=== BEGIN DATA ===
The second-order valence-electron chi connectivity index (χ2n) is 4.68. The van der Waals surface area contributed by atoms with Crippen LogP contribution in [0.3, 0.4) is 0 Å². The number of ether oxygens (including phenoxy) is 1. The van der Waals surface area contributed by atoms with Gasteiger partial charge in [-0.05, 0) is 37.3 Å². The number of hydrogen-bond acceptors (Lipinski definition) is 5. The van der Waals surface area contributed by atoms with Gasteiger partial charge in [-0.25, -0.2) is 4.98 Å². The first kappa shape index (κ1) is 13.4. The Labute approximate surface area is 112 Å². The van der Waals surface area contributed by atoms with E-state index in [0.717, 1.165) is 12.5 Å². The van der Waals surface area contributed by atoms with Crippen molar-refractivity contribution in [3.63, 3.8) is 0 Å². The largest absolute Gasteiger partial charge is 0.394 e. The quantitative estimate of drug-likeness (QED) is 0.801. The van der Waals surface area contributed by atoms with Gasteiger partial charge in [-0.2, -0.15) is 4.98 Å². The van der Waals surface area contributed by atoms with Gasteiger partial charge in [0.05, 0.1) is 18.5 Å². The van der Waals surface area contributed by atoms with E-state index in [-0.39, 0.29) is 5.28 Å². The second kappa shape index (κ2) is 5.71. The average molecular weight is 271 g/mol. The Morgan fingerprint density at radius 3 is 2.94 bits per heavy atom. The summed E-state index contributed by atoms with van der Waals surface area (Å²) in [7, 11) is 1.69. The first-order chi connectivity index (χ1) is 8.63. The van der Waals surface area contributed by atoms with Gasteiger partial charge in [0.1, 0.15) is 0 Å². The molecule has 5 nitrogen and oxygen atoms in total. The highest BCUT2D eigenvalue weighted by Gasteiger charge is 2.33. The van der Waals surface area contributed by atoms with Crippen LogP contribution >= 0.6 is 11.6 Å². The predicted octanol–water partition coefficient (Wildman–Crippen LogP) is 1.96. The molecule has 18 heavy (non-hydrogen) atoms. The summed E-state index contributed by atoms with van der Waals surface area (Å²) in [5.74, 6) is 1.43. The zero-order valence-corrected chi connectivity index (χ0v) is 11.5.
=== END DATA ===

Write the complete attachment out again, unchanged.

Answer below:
The second-order valence-electron chi connectivity index (χ2n) is 4.68. The van der Waals surface area contributed by atoms with Crippen LogP contribution in [0.3, 0.4) is 0 Å². The number of ether oxygens (including phenoxy) is 1. The van der Waals surface area contributed by atoms with Gasteiger partial charge in [-0.05, 0) is 37.3 Å². The number of hydrogen-bond acceptors (Lipinski definition) is 5. The van der Waals surface area contributed by atoms with Gasteiger partial charge in [-0.25, -0.2) is 4.98 Å². The first kappa shape index (κ1) is 13.4. The Labute approximate surface area is 112 Å². The van der Waals surface area contributed by atoms with E-state index in [0.717, 1.165) is 12.5 Å². The van der Waals surface area contributed by atoms with Crippen molar-refractivity contribution in [3.63, 3.8) is 0 Å². The largest absolute Gasteiger partial charge is 0.394 e. The quantitative estimate of drug-likeness (QED) is 0.801. The van der Waals surface area contributed by atoms with Gasteiger partial charge in [-0.2, -0.15) is 4.98 Å². The van der Waals surface area contributed by atoms with Gasteiger partial charge in [0.05, 0.1) is 18.5 Å². The van der Waals surface area contributed by atoms with E-state index in [-0.39, 0.29) is 5.28 Å². The second kappa shape index (κ2) is 5.71. The average molecular weight is 271 g/mol. The Morgan fingerprint density at radius 3 is 2.94 bits per heavy atom. The summed E-state index contributed by atoms with van der Waals surface area (Å²) in [7, 11) is 1.69. The first-order chi connectivity index (χ1) is 8.63. The van der Waals surface area contributed by atoms with Gasteiger partial charge in [0.1, 0.15) is 0 Å². The molecule has 5 nitrogen and oxygen atoms in total. The highest BCUT2D eigenvalue weighted by Gasteiger charge is 2.33. The van der Waals surface area contributed by atoms with Crippen LogP contribution >= 0.6 is 11.6 Å². The predicted octanol–water partition coefficient (Wildman–Crippen LogP) is 1.96. The molecule has 18 heavy (non-hydrogen) atoms. The summed E-state index contributed by atoms with van der Waals surface area (Å²) in [5.74, 6) is 1.43. The zero-order valence-corrected chi connectivity index (χ0v) is 11.5.